By Perron S. Goodyear
With in-person training not feasible due to the pandemic, The Salvation Army quickly shifted to virtual training and expanded our training beyond Canada’s borders to build capacity among our global partners.
The Salvation Army’s Emergency Disaster Services program in Canada started in response to the Halifax Explosion on December 6, 1917. The explosion and subsequent tsunami-like wave destroyed much of the city of Halifax, killed more than 1,600 people, and injured thousands more. The Army dispatched personnel from across the country and Newfoundland to assist with relief efforts, which lasted for months. In addition to providing for the practical needs of those impacted, such as food and clothing, Salvation Army personnel provided emotional and spiritual support to responders. “We do not know how we would have gotten along without them,” wrote R.T. MacIlreith, Chairman of the Relief Committee (The Salvation Army, 2021).
Following the terrorist attacks in the United States on September 11, 2001, The Salvation Army in North America developed the National Disaster Training Program (NDTP). The NDTP is a detailed emergency response training program whereby personnel are trained in every aspect of Salvation Army emergency response.
Today, The Salvation Army’s Emergency Disaster Services (EDS) has grown into an international network involving thousands of trained personnel worldwide, including many volunteers. As a result, The Salvation Army plays a critical role in all aspects of the emergency management continuum: mitigation/prevention, preparedness, response, and recovery.
The Salvation Army utilizes volunteers in every aspect of EDS, particularly in response. Full training is provided through our NDTP, and only pre-trained, pre-registered personnel are called on during an emergency or disaster response. This training allows personnel from all over North America to support relief efforts across the two countries and bring much-needed capacity where it is needed most.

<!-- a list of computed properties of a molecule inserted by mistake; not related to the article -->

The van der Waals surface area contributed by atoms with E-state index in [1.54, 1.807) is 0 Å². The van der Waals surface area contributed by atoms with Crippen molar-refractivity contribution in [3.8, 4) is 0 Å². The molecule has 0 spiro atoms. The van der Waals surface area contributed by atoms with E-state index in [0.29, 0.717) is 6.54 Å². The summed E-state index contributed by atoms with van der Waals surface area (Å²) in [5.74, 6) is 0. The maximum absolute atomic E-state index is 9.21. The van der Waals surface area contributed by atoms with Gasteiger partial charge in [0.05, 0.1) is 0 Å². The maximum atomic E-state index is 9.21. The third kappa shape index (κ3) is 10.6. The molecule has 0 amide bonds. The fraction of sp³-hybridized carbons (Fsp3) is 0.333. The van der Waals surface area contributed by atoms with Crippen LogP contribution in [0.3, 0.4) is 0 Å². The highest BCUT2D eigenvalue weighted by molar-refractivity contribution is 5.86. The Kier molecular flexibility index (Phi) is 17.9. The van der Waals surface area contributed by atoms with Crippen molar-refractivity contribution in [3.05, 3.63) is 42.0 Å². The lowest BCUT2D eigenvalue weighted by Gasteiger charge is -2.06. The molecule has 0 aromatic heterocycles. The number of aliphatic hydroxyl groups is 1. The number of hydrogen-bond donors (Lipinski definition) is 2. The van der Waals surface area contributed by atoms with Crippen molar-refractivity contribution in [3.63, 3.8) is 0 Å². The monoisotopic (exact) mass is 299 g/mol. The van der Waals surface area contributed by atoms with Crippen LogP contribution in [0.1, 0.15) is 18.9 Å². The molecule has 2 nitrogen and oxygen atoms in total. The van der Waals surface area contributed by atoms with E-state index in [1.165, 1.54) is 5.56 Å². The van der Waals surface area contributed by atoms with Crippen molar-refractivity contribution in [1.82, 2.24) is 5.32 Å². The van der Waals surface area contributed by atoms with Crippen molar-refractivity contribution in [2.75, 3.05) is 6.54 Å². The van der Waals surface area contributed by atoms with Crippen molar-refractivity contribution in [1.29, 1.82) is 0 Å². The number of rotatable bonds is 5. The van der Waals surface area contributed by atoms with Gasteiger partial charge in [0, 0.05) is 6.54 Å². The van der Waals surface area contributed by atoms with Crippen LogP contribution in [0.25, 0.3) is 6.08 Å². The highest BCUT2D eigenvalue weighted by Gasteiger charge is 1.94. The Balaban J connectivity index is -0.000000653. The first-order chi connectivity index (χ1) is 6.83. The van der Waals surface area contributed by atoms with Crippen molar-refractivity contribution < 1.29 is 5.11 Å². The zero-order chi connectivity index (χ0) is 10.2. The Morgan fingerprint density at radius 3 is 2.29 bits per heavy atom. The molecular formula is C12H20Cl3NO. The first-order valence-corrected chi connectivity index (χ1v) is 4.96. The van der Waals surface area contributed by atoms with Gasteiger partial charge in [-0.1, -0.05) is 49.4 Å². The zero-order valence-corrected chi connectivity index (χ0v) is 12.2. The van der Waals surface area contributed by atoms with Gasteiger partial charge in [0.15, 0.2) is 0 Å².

Early in 2020, EDS began planning and preparing for the COVID-19 pandemic. This included updating pandemic plans as well as planning for response to other possible emergencies during a pandemic. Our Territorial Rapid Emergency Assistance Team (TREAT) members were assigned to small groups representing the various functions of an incident management team and asked to consider the ramifications of this function during a pandemic. Based on these findings, each group made a series of recommendations.
It was quickly identified that our usual in-person NDTP training might not be feasible. As a result of response to the pandemic, however, the need to recruit and train additional personnel would be increased. In addition, the usual movement of personnel across provincial and territorial borders may not be possible, so increasing local capacity would be critical. We would need to address this significant gap to sustain response efforts if the pandemic became a reality.
We developed a task force to look at the possibility of adapting our NDTP in-person training for a virtual environment. NDTP courses focus on teaching adult learners using a variety of techniques, including short lectures, videos, and group exercises. It also allows facilitators to assess the capabilities, capacities, and limitations of potential responders. Going virtual would mean adjusting exercises for an online environment as well as finding a way to assess potential volunteers’ skills and abilities without seeing them in person.